Voodoo, True Zombies & Dreadlocks
Worldwide Afro-Caribbean practices began on two large Caribbean islands, French-speaking Haiti and next-door English-speaking Jamaica. However, the most pervasive concepts are Rastafarian dreadlocks, Haitian voodoo & zombies.
Zombies and Voodoo or Voudou are combined Indigenous Taíno practices which have greatly influenced popular American culture, especially through Hollywood movies, and the naming of 13 new pathogens, a set of 48,500 year old infectious viruses revitalized from thawing permafrost.
A true zombie was the verdict of a local medicine man, a bokor, a priest of Vodou or "Voodoo", another Amerindian-African collaboration of using endemic medicinal herbs, and spiritualism. The "victim" was a man who messed up royally, given a puffer fish potion, whose toxin made him seem dead. Buried, he was later dug up by the bokor and used like a slave.
Above:The cover of the January-February 1986 issue of Harvard Magazine, based on research in Haiti.Photo of Clairvius Narcisse raised from the grave, led ethnobiologist Wade Davis to probe the secrets of Haiti's "living dead".
Rastafarianism:Another Afro-Caribbean influence
Jamaica's reggae star, Bob Marley, was responsible for the popularizing of the wool-like natural matting of freshly washed hair, based on the teaching of the Biblical Israelite, Samson. In the Bible's Old Testament, Samson's strength was in his long, uncut hair, which, when forcefully cut by the Romans, he lost his strength. When Jamaican police arrested Rastafarians for ganja or marijuana possession, they would cruelly cut off their dreadlocks. This practice was outlawed.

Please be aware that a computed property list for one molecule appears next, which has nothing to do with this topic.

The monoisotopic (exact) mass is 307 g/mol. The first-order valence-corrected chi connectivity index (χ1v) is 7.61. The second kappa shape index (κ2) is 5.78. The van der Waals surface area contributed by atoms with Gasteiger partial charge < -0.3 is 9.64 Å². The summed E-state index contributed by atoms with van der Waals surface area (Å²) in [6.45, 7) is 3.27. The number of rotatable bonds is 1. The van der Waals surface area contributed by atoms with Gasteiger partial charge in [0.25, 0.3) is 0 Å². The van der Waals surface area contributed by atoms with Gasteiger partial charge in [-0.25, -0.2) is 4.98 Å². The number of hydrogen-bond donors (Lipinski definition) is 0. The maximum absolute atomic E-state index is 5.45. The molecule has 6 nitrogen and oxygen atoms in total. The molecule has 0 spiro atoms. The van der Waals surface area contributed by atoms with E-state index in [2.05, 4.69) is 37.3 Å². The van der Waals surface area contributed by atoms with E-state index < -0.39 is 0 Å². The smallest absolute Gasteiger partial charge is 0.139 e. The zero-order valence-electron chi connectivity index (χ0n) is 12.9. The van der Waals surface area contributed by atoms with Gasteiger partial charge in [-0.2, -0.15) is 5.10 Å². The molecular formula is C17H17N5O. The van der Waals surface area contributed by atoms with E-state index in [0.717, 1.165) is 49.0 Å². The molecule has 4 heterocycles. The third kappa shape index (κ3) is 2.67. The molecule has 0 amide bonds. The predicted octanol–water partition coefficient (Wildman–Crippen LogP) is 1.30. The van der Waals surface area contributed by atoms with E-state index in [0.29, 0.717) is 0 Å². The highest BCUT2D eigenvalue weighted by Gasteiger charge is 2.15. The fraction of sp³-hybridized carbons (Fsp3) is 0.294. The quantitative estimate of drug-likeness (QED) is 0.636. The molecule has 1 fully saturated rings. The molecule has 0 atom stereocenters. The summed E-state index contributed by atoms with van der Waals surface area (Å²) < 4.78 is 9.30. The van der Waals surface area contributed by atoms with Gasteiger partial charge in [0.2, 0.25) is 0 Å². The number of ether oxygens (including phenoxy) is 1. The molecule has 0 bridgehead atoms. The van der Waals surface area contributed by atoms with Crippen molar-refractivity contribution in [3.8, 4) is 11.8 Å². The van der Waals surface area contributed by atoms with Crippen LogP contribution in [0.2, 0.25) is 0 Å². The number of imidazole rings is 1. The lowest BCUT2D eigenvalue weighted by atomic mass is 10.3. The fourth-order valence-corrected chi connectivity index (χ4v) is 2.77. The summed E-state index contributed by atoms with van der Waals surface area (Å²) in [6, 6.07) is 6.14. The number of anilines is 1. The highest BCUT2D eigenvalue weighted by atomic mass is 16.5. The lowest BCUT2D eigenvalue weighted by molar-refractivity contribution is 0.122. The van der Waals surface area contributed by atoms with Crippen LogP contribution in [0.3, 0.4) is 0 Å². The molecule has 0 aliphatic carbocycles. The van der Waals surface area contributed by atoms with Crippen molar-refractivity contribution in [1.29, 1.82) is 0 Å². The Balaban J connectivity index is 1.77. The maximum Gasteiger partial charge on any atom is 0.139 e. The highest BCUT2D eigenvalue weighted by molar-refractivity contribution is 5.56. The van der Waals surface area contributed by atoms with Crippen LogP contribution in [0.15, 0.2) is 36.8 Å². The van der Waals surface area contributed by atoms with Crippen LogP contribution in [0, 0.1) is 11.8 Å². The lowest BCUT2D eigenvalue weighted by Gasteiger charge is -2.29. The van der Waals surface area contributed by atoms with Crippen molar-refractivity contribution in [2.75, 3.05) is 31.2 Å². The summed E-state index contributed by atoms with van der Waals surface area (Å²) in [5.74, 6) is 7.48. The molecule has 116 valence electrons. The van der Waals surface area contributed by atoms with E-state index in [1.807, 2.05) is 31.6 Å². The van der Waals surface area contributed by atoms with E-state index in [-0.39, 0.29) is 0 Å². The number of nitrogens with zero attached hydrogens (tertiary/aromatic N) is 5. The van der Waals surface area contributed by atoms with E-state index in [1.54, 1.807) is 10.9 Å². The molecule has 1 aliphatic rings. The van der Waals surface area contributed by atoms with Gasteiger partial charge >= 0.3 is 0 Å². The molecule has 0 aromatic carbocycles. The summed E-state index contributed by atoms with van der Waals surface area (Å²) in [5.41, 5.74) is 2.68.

The belief in dreadlocks came from the Jamaican Rastafarians belief that, "God made two animals with woolen hair, Africans, the Chosen People, and sheep. Since Christians say that Jesus the Christ was the 'Lamb of God' and (historically) described as having 'hair like a lamb' and 'feet of brass', like Black people, then, Jesus was Black like the Rasta", my late Rastafarian brother, Bobby said.
"We must locks-down to show our African strength! So, when sinners see our locks, it will put dread into their hearts!" he continued. Thus, the Rastafarian term, "Dreadlocks".
Jamaica's African Stories
Did Jamaica;s Anansi the Spider-Man want to become a Rasta after Bob Marley made that Jamaican religion popular, world-wide?
Anansi was hooked on reggae, and even sang some of Bob's songs. He especially liked "War", the Marley and the Wailers' lyric which came from a Haile Selassie speech in 1936 to the League Of Nations, that was the forerunner to the United Nations.
(To understand the meaning of the song, "War" which was a plea by Ethiopian Emperor, Ras Tafari Makenon a.k.a. Haile Selassie, ckick here: https://youtu.be/loFDn94oZJ0?si=-cGta3tBuATRbG03)
Alhhough Anansi began to also wear dreadlocks and carry a guitar, he was not into obeah.
But his youngest tri-racial son, Ticky-Ticky whose mom was a full-blood Jamaican Taíno woman, did have a meeting with Cuffy the Obeah-Man.
Anansi’s Son & Vodou:
Meeting the Obeah-Man
In my novel, "Ticky-Ticky's QUEST", when Ticky-Ticky introduced himself to Cuffy, the obeah-man, he said, to the young Spider-Boy,
"So... your father, Anansi is the son of a god?" Cuffy challenged.
"Yes... So? " Ticky-Ticky said.
"So, this make you a 'God-let'?" Cuffy sniggered.
"A what?" Ticky-Ticky asked, not knowhing where Cuffy was coming from.
"Well, Anansi is supposed to be the son of the Ashanti sky god, N'yame and the Earth goddess, Asase Ya... So, it stands to reason that when you have a pig. And you have it's son, it is a piglet. So this makes you a..." Cuffy jeered.